by Amy Wilson and Leonie Schiedek
Climate education is vital across all sectors to assist individuals and organisations to change their attitudes and behaviours in relation to climate change to ensure the Paris Agreement goals are achieved . The health care system is an important sector that requires consideration of carbon dioxide emission reduction and climate change education strategies, to reduce the long-term pressures on public services due to increasing health consequences of global warming .
Climate Change Impacts on Health
Climate change introduces new health risks and has the potential to exacerbate existing health problems through both direct and indirect effects [2,3]. Changes in the intensity and frequency of extreme weather events such as heat waves and flooding have direct consequences. Indirect effects include changes in the incidence of diseases transmitted by insects (i.e. vector-borne diseases caused by mosquitoes and ticks), changes in the quality of water, food, and air, or mental health [3, 4]. The health sector must therefore adapt its efforts to the consequences of climate change and should take into account the vulnerability of certain societal groups.
Between 2030 and 2050, the World Health Organisation (WHO) estimates that approximately 250.000 additional deaths will occur as a result of climate change . Malnutrition, malaria, diarrhoea, and heat stress are all possible causes . By 2030, the direct costs to health are estimated to be between USD 2-4 billion per year (that does not include costs in health-determining sectors like agriculture or water, sanitation and hygiene) . On the other hand, reducing greenhouse gas (GHG) emissions can result in improved health, for example, in decreased air pollution .
Health Care Systems Emissions
The health sector also contributes to global warming. The main sources of GHG from the health care system are energy consumption, transport, and product manufacture, use, and disposal . In 2019, the health care’s climate footprint was found to be equivalent to 4.4% of global net emissions, which if it was a country it would be the fifth largest contributor to the global emissions . The top three emitters were found to be the United States, China and the European Union which contribute around 56% of total health care climate footprints .
Health Sector, Mitigation and Adaptation
One example for climate adaptation measures in the health sector is the so-called Community Health Resilience (CHR) . The concept includes the community’s capacity to leverage its assets in order to strengthen public health and health care systems . Thereby the community enhances its physical, behavioural, and social health and resilience in order to withstand, adapt to, and recover from climate change consequences .
To understand the health care systems and institutes in relation to climate change, as well as building on from an interview with Cindy Forde on climate change education, ClimaTalk spoke with Sonia Roschnik and Anna Fuhrmann, from Health Care Without Harm (HCWH). HCWH is an international NGO that works to transform health care worldwide to reduce its environmental impacts . During the interview the health care system, education for nurses and hospitals commitment to net zero GHG were discussed. Anna expanded on several of her projects and provided an insight into the work HCWH is doing in collaboration with hospitals and nurses to provide access to climate change resources, methods of advocacy and showcasing good practice. Sonia is the International Climate Policy Director of HCWH. She oversees the work to support health systems around the world, including national and sub-national governments as they move to reduce their climate footprint toward net zero and become resilient leaders in addressing the climate crisis.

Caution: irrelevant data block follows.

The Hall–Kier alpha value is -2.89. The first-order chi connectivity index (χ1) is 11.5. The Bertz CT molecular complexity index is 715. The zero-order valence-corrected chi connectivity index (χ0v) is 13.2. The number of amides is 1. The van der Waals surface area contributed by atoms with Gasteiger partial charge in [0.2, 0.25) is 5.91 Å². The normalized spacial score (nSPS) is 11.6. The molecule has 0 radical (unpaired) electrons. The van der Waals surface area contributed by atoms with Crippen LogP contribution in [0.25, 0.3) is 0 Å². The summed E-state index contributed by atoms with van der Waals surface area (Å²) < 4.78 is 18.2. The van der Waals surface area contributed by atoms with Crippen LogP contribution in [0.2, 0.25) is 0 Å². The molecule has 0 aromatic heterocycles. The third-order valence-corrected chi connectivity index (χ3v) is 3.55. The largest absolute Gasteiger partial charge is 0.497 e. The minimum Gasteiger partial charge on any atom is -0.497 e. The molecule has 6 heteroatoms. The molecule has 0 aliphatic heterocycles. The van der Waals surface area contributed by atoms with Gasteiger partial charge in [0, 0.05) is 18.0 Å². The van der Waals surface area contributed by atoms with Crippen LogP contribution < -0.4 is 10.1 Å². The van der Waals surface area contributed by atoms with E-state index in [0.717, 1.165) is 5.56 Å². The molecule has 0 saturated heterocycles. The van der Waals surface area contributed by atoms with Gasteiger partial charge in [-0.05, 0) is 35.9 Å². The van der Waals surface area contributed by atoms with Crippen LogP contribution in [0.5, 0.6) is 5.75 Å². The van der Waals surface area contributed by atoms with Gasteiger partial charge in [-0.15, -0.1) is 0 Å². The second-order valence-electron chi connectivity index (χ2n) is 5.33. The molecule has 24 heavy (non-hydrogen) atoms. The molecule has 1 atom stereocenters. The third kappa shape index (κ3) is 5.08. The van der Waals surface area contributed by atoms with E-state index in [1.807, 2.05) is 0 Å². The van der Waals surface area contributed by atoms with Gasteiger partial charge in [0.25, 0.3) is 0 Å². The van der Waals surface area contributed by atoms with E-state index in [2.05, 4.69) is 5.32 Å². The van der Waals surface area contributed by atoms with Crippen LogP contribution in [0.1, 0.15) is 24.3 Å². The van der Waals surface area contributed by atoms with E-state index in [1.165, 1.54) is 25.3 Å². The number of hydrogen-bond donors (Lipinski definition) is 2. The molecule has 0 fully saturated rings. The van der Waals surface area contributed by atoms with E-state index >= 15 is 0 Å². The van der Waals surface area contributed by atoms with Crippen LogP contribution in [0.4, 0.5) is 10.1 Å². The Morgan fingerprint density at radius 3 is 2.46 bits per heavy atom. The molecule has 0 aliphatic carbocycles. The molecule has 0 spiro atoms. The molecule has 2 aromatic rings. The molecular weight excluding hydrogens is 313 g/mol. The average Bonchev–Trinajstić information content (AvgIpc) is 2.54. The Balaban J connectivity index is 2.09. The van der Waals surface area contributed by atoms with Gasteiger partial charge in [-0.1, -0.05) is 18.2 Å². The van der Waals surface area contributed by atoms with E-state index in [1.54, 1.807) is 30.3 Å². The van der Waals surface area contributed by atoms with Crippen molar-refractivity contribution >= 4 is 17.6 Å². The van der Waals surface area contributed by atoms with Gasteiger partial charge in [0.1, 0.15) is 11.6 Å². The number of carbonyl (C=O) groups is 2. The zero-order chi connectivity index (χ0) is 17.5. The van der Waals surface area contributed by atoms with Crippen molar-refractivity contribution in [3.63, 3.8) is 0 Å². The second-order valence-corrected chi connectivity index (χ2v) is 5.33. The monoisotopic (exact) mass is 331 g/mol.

The full interview can be found here:
If you want to know more about HCWH and the work that Sonia and Anna do, check out the Health Care Climate Challenge and Race to Zero projects for Europe. To find out more about Anna’s projects take a look at the Nursing School Commitment and Nurses Climate Challenge Europe. Finally, to find out about the pathway needed for health care systems to adapt and reduce emissions take a look at HCWH roadmap and report of the health care footprint.
References UNFCCC. n.d. Education is key to addressing climate change. Available at: https://www.un.org/en/climatechange/climate-solutions/education-key-addressing-climate-change (last Accessed 12/08/21).
 Lancet Countdown, (2020), The 2020 Report, URL: https://www.lancetcountdown.org/2020-report/ (last accessed 26/09/21)
 Climate Adapt (n.d.). Health. URL: https://climate-adapt.eea.europa.eu/eu-adaptation-policy/sector-policies/health (last accessed 26/09/21)
 Cianconi, P., Betrò, S., & Janiri, L. (2020). The impact of climate change on mental health: a systematic descriptive review. Frontiers in psychiatry, 11, 74.
 WHO (2018). Climate Change and Health. URL: https://www.who.int/news-room/fact-sheets/detail/climate-change-and-health (last accessed 26/09/21)
 Health Care Without Harm (2019). Health Care’s Climate Footprint. URL: https://noharm-global.org/sites/default/files/documents-files/5961/HealthCaresClimateFootprint_092319.pdf (last accessed 24/09/21)
 U.S. Public Health Emergency (2015). Community Resilience. URL: https://www.phe.gov/Preparedness/planning/abc/Pages/community-resilience.aspx (last accessed 26/09/21)
 Health Care Without Harm, About, URL: https://noharm-global.org/content/global/about (last accessed 11/10/21)